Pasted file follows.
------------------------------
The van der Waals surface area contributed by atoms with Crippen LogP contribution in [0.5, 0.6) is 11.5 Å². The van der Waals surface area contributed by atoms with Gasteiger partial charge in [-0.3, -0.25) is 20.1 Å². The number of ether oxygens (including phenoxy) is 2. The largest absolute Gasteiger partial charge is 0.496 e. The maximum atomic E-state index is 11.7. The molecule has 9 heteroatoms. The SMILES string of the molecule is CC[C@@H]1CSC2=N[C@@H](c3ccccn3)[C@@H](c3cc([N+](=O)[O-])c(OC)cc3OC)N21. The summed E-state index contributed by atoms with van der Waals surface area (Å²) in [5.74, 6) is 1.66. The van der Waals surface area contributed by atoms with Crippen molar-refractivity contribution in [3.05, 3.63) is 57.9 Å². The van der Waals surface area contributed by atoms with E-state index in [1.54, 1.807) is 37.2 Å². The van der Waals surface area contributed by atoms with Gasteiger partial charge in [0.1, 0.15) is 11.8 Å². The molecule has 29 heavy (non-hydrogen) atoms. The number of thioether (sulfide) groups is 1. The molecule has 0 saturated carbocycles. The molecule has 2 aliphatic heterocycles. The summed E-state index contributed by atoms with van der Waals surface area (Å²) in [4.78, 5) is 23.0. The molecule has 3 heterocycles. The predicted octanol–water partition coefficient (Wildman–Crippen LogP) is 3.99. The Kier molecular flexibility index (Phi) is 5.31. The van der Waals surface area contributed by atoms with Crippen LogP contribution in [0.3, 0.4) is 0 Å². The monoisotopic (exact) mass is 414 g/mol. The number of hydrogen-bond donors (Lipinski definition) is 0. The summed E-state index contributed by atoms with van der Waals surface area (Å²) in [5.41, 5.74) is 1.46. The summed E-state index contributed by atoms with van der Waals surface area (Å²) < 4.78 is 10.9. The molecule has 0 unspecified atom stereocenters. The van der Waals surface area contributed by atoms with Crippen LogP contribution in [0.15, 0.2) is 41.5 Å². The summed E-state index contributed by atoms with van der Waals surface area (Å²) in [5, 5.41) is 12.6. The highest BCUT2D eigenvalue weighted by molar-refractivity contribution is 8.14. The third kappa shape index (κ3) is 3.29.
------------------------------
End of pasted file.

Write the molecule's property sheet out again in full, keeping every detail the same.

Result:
The van der Waals surface area contributed by atoms with Crippen LogP contribution in [0.5, 0.6) is 11.5 Å². The van der Waals surface area contributed by atoms with Gasteiger partial charge in [-0.3, -0.25) is 20.1 Å². The number of ether oxygens (including phenoxy) is 2. The largest absolute Gasteiger partial charge is 0.496 e. The maximum atomic E-state index is 11.7. The molecule has 9 heteroatoms. The SMILES string of the molecule is CC[C@@H]1CSC2=N[C@@H](c3ccccn3)[C@@H](c3cc([N+](=O)[O-])c(OC)cc3OC)N21. The summed E-state index contributed by atoms with van der Waals surface area (Å²) in [5.74, 6) is 1.66. The van der Waals surface area contributed by atoms with Crippen molar-refractivity contribution in [3.05, 3.63) is 57.9 Å². The van der Waals surface area contributed by atoms with E-state index in [1.54, 1.807) is 37.2 Å². The van der Waals surface area contributed by atoms with Gasteiger partial charge in [0.1, 0.15) is 11.8 Å². The molecule has 29 heavy (non-hydrogen) atoms. The number of thioether (sulfide) groups is 1. The molecule has 0 saturated carbocycles. The molecule has 2 aliphatic heterocycles. The summed E-state index contributed by atoms with van der Waals surface area (Å²) in [4.78, 5) is 23.0. The molecule has 3 heterocycles. The predicted octanol–water partition coefficient (Wildman–Crippen LogP) is 3.99. The Kier molecular flexibility index (Phi) is 5.31. The van der Waals surface area contributed by atoms with Crippen LogP contribution in [0.3, 0.4) is 0 Å². The monoisotopic (exact) mass is 414 g/mol. The number of hydrogen-bond donors (Lipinski definition) is 0. The summed E-state index contributed by atoms with van der Waals surface area (Å²) in [5.41, 5.74) is 1.46. The summed E-state index contributed by atoms with van der Waals surface area (Å²) < 4.78 is 10.9. The molecule has 0 unspecified atom stereocenters. The van der Waals surface area contributed by atoms with Crippen LogP contribution in [0.15, 0.2) is 41.5 Å². The summed E-state index contributed by atoms with van der Waals surface area (Å²) in [5, 5.41) is 12.6. The highest BCUT2D eigenvalue weighted by molar-refractivity contribution is 8.14. The third kappa shape index (κ3) is 3.29.